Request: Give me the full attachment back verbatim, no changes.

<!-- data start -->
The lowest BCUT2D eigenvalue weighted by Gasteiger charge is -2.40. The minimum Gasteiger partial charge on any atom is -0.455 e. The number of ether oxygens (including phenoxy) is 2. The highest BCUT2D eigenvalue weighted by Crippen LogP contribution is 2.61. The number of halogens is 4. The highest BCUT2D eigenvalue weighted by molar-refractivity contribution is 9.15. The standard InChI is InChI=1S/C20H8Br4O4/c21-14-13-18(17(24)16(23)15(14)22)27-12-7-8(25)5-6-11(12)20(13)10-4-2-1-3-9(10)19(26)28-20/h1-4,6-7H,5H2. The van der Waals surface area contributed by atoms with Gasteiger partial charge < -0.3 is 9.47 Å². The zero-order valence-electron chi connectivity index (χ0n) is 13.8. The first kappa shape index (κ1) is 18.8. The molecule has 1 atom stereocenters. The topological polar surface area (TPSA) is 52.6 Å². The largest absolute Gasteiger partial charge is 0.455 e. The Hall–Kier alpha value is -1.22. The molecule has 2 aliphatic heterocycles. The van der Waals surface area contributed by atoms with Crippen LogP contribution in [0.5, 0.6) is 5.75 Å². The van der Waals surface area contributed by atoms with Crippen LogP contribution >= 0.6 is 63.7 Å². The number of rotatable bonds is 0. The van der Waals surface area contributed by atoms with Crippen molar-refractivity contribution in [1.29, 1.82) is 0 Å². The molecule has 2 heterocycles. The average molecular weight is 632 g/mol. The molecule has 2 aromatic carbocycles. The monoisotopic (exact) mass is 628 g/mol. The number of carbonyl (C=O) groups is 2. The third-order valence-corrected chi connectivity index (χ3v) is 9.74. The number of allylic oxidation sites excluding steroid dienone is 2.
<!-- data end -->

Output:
The lowest BCUT2D eigenvalue weighted by Gasteiger charge is -2.40. The minimum Gasteiger partial charge on any atom is -0.455 e. The number of ether oxygens (including phenoxy) is 2. The highest BCUT2D eigenvalue weighted by Crippen LogP contribution is 2.61. The number of halogens is 4. The highest BCUT2D eigenvalue weighted by molar-refractivity contribution is 9.15. The standard InChI is InChI=1S/C20H8Br4O4/c21-14-13-18(17(24)16(23)15(14)22)27-12-7-8(25)5-6-11(12)20(13)10-4-2-1-3-9(10)19(26)28-20/h1-4,6-7H,5H2. The van der Waals surface area contributed by atoms with Gasteiger partial charge < -0.3 is 9.47 Å². The zero-order valence-electron chi connectivity index (χ0n) is 13.8. The first kappa shape index (κ1) is 18.8. The molecule has 1 atom stereocenters. The topological polar surface area (TPSA) is 52.6 Å². The largest absolute Gasteiger partial charge is 0.455 e. The Hall–Kier alpha value is -1.22. The molecule has 2 aliphatic heterocycles. The van der Waals surface area contributed by atoms with Crippen LogP contribution in [0.5, 0.6) is 5.75 Å². The van der Waals surface area contributed by atoms with Crippen LogP contribution >= 0.6 is 63.7 Å². The number of rotatable bonds is 0. The van der Waals surface area contributed by atoms with Crippen molar-refractivity contribution in [1.29, 1.82) is 0 Å². The molecule has 2 heterocycles. The average molecular weight is 632 g/mol. The molecule has 2 aromatic carbocycles. The monoisotopic (exact) mass is 628 g/mol. The number of carbonyl (C=O) groups is 2. The third-order valence-corrected chi connectivity index (χ3v) is 9.74. The number of allylic oxidation sites excluding steroid dienone is 2.